Time on your side: The value of effective project management

by FM Media
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BENJAMIN NAUGHTIN, national capital projects manager at AMP Capital, shares seven ways in which to improve capital works programming.

What is the difference between facilities mangers and Doctor Who? Facilities managers need to manage time to be successful. Doctor Who doesn’t manage time as he relies on the TARDIS – with totally unpredictable results. It may be time for facilities managers to consider their capital work projects as the TARDIS; if you’re not in control, then you could be lost in space…

It’s no secret that facilities management is becoming much more complex. Facilities managers are facing an increasing need for excellent tenant engagement, controlling operating costs, decreasing capital budgets and ageing assets, while still ensuring that capital works are delivered on time and on budget, all while meeting stringent quality expectations. Project management skills are more important than ever in order to allow facilities managers to meet all of these challenges.

Facilities managers often fall into the trap of working under pressure in a reactive state and don’t capitalise on the benefits that good time management and planning can bring. They often leave capital work projects on to-do lists, with important matters getting little attention until time pressures build up. And that’s when many of us move into the reactive project management space. Panic sets in, designs are rushed, tendering is ignored, excuses develop and policies are overlooked. They then start to rely on the blind hope that a quality outcome will be achieved.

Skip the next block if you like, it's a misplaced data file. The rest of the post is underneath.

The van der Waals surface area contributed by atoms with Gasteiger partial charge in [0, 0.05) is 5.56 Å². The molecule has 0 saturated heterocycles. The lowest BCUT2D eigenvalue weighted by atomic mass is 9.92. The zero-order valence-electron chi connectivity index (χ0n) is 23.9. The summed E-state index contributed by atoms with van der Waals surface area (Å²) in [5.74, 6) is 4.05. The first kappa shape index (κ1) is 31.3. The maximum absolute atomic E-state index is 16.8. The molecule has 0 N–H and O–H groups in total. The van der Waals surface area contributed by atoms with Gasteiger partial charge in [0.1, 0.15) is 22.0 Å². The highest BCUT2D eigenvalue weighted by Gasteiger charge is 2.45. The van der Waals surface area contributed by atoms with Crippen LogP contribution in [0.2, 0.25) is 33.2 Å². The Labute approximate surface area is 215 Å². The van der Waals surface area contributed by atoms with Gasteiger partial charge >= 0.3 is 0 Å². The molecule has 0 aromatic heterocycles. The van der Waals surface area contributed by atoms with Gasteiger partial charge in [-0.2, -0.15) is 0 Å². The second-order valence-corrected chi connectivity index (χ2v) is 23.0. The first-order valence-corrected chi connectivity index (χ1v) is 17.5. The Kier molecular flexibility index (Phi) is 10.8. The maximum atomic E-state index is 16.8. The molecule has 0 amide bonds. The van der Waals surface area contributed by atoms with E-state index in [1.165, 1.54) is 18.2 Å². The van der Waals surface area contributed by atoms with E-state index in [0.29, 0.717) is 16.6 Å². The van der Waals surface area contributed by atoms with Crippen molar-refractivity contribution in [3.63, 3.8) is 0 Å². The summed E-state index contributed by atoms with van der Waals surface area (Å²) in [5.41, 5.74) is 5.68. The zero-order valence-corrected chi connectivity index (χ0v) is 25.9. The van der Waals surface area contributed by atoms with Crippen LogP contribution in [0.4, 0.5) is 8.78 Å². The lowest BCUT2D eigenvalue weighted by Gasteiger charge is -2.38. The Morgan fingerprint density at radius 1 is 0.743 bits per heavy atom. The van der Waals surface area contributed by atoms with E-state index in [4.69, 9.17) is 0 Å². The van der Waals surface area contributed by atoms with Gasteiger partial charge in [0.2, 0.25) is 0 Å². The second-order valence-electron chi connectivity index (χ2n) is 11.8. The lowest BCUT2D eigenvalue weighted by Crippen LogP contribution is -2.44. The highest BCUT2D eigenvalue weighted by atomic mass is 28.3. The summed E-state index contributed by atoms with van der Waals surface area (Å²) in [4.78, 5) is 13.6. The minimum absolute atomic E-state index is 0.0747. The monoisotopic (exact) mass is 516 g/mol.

Frequently, the blame for poor or late delivery lands on convoluted approval processes, limited budgets, poor design, limited specialised contractor network, delays in contract drafting and contractors requesting variations or time extensions due to poor tender documentation. But all of these things can be prevented by effective decision-making on time and project management issues at the start of the project.